It had been proposed to sail round Rathlin, and afford an opportunity of seeing that island. The fog rendered this impracticable, and when the ship emerged from the mist Rathlin lay astern. Bengore Head, and the bold coast about the Giants' Causeway and Dunluce were fur away to the south. The ship being now directed north-westward, towards Malin Head, the coast of Antrim and Londonderry soon sank into the distance. The weather continued dull, and as the headlands of Inishowen were approached the wind rose stronger from N.W. The low island of Inishtrahull, the most northern land claimed by Ireland, was left far to the right. Then, on the other hand, the rocky islets of Garvan were passed, the ocean waves breaking high over their bare rocks. Malin Head was then rounded, and the ship's course being now S.W., she rolled heavily in the beam sea for an hour or so, during which those whose turn it was to dine had a very bad time.

Entering Lough Swilly, and passing within Dunree Head, the ship was once more in calm water, in which she anchored off Rathmullan. This place is associated with the kidnapping of Red Hugh O'Donnell, and subsequently with the flight of Hugh O'Neill. Here a thick misting rain, and the summons to the second dinner, deterred all but a very few from landing and inspecting the remains of a small Carmelite house at Rathmullan.

The morning of Wednesday, the 3rd, was most unpromising. A dull sky, a high wind, and driving scuds of rain, seemed to threaten very bad weather. The ship had been arranged to leave Lough Swilly early, but as the state of the weather rendered it extremely improbable that the intended landing on Tory Island and Inismurray could be carried out, the start was postponed until after breakfast. About 8 a.m. anchor was weighed, and the "Caloric" faced towards the ocean and the N.W. gale. Nearing the open sea the weather became still more threatening. Fanad Head, at the west of the outer opening of Lough Swilly, was rounded, and the ship's course was directed towards the distant cliffs of Horn Head, passing at no great distance the low rocky headlands of the district of Fanad. Arrived off Horn Head, our course was continued still westward towards the bold rocky cliffs of Tory. At Tory we were again in shelter. The island lies nearly east and west, and the ship sailing along its southern shore was protected from the northerly wind. Easttown, an irregular group of huts, could scarcely be distinguished from the rocky land around it. A little further the ship came to anchor off 'Westtown. Here the sea was sheltered and calm. A landing was soon effected, partly in the ship's boats, and partly in some which came from the island. The native corraghs are still to be seen here, but the boats which put out to us were new, well built boats known as Norway yawls', supplied by the Congested Districts Board, the cost being treated as a loan repayable by instalments.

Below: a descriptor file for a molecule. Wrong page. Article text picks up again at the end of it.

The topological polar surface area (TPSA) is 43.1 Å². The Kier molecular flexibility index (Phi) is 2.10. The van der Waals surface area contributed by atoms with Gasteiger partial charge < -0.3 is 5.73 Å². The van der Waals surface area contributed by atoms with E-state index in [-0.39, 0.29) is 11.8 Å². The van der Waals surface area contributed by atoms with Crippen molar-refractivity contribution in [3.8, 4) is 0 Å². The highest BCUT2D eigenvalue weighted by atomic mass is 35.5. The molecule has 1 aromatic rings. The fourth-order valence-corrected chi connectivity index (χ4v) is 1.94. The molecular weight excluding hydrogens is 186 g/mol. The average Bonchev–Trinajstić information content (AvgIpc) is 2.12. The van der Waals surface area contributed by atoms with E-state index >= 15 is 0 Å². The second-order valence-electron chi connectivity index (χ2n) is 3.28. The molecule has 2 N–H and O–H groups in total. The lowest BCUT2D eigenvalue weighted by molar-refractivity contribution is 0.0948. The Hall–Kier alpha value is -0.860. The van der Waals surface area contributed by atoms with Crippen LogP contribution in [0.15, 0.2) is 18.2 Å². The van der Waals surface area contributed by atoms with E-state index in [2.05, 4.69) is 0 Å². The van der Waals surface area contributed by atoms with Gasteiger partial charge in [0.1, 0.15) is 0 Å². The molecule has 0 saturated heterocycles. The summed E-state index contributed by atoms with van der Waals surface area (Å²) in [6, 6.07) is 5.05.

Close to the landing place stands a stone cross of the T form. It is about 7 feet high above its pedestal; is without ornament, and appears to be in its original condition.


St. Columba's Cross, Church, and Tower, Tory Island. From a drawing by

Dr. Petrie.

About 100 yards west of the cross is a Round Tower. The height, according to Mr. Getty (Ulster Journal of Archeology, vol. i.), is about

1 For this and other statements the Editor is indebted to the account of the Excursion, written by Mr. S. F. Milligan for the Belfast News-Letter, and since republished.

51 feet, and as part of the roof remains at the east side it cannot have been higher. The door shown here from a drawing by Petrie, is about


Doorway of Round Tower, Tory Island. From a drawing by Dr. Petrie,

9 feet from the ground. There are some remains of vaulting, which appears to have covered the chamber next below the uppermost one of the tower. Part of the west side has been recently judiciously repaired by the Board of Works. The new work seems to have been necessary for the security of the rest of the tower, and is of a character readily distinguished from the older masonry.

Between the cross and the tower were two early churches of which no distinct remains survive. The arch in the middle distance in the accompanying sketch probably belonged to one of these churches. Its site is now occupied by a newly enclosed graveyard, in which are one or two incised stones of no special interest.

Nearer the tower is a small platform of stones on which stands a large stone having a long oblong hollow containing water. Here also are three or four fragments of stone, carved with elegant ornamental work not in very good preservation.

The party having returned to the ship, she weighed anchor, raising from the ocean bottom some twenty fathoms deep, a mass of granite wedged in the anchor. The stone was covered with minute corals and other deep-sea life.